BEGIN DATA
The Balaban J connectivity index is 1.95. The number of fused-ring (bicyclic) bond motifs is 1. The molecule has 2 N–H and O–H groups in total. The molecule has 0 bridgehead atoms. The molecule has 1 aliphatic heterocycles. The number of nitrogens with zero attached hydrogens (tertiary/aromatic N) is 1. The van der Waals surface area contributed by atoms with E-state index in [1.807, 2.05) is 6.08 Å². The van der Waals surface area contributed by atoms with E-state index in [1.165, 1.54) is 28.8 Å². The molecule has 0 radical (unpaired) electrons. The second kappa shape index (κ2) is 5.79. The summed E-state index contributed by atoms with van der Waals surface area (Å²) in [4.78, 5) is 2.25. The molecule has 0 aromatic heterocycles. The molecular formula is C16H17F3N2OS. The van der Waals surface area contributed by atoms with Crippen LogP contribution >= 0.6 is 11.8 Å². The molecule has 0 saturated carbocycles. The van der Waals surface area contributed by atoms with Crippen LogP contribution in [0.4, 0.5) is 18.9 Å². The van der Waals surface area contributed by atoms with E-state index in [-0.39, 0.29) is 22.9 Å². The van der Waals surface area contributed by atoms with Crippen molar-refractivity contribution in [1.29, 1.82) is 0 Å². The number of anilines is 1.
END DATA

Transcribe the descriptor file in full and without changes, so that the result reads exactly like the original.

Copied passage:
The Balaban J connectivity index is 1.95. The number of fused-ring (bicyclic) bond motifs is 1. The molecule has 2 N–H and O–H groups in total. The molecule has 0 bridgehead atoms. The molecule has 1 aliphatic heterocycles. The number of nitrogens with zero attached hydrogens (tertiary/aromatic N) is 1. The van der Waals surface area contributed by atoms with E-state index in [1.807, 2.05) is 6.08 Å². The van der Waals surface area contributed by atoms with E-state index in [1.165, 1.54) is 28.8 Å². The molecule has 0 radical (unpaired) electrons. The second kappa shape index (κ2) is 5.79. The summed E-state index contributed by atoms with van der Waals surface area (Å²) in [4.78, 5) is 2.25. The molecule has 0 aromatic heterocycles. The molecular formula is C16H17F3N2OS. The van der Waals surface area contributed by atoms with Crippen LogP contribution >= 0.6 is 11.8 Å². The molecule has 0 saturated carbocycles. The van der Waals surface area contributed by atoms with Crippen LogP contribution in [0.4, 0.5) is 18.9 Å². The van der Waals surface area contributed by atoms with E-state index in [-0.39, 0.29) is 22.9 Å². The van der Waals surface area contributed by atoms with Crippen molar-refractivity contribution in [1.29, 1.82) is 0 Å². The number of anilines is 1.